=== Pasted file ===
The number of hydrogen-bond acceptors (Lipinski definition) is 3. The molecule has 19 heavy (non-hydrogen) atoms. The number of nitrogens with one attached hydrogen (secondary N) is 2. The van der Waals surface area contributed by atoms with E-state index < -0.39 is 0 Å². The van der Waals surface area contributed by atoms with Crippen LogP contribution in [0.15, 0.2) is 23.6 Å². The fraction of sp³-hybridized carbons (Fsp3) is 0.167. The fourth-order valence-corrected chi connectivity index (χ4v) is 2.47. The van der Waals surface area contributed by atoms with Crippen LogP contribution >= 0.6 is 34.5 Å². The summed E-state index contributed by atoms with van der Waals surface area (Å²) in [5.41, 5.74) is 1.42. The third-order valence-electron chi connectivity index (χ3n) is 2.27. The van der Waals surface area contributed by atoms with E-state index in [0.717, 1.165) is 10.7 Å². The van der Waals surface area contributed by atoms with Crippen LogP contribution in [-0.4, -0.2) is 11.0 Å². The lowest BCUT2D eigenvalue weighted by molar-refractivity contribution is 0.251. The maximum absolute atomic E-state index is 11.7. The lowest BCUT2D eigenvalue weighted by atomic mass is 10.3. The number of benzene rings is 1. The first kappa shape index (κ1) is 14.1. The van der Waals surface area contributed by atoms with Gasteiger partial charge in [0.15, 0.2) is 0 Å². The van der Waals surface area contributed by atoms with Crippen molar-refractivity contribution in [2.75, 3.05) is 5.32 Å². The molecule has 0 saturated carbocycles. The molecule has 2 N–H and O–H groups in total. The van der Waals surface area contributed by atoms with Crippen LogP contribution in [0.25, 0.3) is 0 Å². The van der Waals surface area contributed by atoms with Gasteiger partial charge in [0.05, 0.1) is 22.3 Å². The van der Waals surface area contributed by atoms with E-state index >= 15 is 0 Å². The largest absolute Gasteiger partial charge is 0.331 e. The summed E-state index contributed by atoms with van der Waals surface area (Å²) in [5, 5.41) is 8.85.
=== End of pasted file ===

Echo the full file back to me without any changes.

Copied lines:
The number of hydrogen-bond acceptors (Lipinski definition) is 3. The molecule has 19 heavy (non-hydrogen) atoms. The number of nitrogens with one attached hydrogen (secondary N) is 2. The van der Waals surface area contributed by atoms with E-state index < -0.39 is 0 Å². The van der Waals surface area contributed by atoms with Crippen LogP contribution in [0.15, 0.2) is 23.6 Å². The fraction of sp³-hybridized carbons (Fsp3) is 0.167. The fourth-order valence-corrected chi connectivity index (χ4v) is 2.47. The van der Waals surface area contributed by atoms with Crippen LogP contribution >= 0.6 is 34.5 Å². The summed E-state index contributed by atoms with van der Waals surface area (Å²) in [5.41, 5.74) is 1.42. The third-order valence-electron chi connectivity index (χ3n) is 2.27. The van der Waals surface area contributed by atoms with E-state index in [0.717, 1.165) is 10.7 Å². The van der Waals surface area contributed by atoms with Crippen LogP contribution in [-0.4, -0.2) is 11.0 Å². The lowest BCUT2D eigenvalue weighted by molar-refractivity contribution is 0.251. The maximum absolute atomic E-state index is 11.7. The lowest BCUT2D eigenvalue weighted by atomic mass is 10.3. The number of benzene rings is 1. The first kappa shape index (κ1) is 14.1. The van der Waals surface area contributed by atoms with Gasteiger partial charge in [0.15, 0.2) is 0 Å². The van der Waals surface area contributed by atoms with Crippen molar-refractivity contribution in [2.75, 3.05) is 5.32 Å². The molecule has 0 saturated carbocycles. The molecule has 2 N–H and O–H groups in total. The van der Waals surface area contributed by atoms with Crippen LogP contribution in [0.25, 0.3) is 0 Å². The van der Waals surface area contributed by atoms with Gasteiger partial charge in [0.05, 0.1) is 22.3 Å². The van der Waals surface area contributed by atoms with E-state index >= 15 is 0 Å². The largest absolute Gasteiger partial charge is 0.331 e. The summed E-state index contributed by atoms with van der Waals surface area (Å²) in [5, 5.41) is 8.85.